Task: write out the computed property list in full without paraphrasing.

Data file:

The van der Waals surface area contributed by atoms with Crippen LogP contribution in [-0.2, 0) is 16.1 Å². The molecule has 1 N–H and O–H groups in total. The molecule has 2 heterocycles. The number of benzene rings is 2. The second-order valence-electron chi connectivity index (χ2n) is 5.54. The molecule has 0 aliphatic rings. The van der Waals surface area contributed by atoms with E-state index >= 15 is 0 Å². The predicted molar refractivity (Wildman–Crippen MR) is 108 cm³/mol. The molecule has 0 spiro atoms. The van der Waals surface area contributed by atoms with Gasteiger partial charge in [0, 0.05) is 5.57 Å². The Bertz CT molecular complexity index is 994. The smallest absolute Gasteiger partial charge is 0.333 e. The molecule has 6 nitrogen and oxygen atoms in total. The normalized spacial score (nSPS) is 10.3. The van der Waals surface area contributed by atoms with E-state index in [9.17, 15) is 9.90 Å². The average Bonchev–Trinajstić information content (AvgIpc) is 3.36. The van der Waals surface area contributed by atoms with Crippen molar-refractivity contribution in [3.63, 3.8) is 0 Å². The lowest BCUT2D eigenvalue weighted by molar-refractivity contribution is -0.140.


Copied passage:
The van der Waals surface area contributed by atoms with Crippen LogP contribution in [-0.2, 0) is 16.1 Å². The molecule has 1 N–H and O–H groups in total. The molecule has 2 heterocycles. The number of benzene rings is 2. The second-order valence-electron chi connectivity index (χ2n) is 5.54. The molecule has 0 aliphatic rings. The van der Waals surface area contributed by atoms with E-state index >= 15 is 0 Å². The predicted molar refractivity (Wildman–Crippen MR) is 108 cm³/mol. The molecule has 0 spiro atoms. The van der Waals surface area contributed by atoms with Gasteiger partial charge in [0, 0.05) is 5.57 Å². The Bertz CT molecular complexity index is 994. The smallest absolute Gasteiger partial charge is 0.333 e. The molecule has 6 nitrogen and oxygen atoms in total. The normalized spacial score (nSPS) is 10.3. The van der Waals surface area contributed by atoms with E-state index in [9.17, 15) is 9.90 Å². The average Bonchev–Trinajstić information content (AvgIpc) is 3.36. The van der Waals surface area contributed by atoms with Crippen molar-refractivity contribution in [3.63, 3.8) is 0 Å². The lowest BCUT2D eigenvalue weighted by molar-refractivity contribution is -0.140.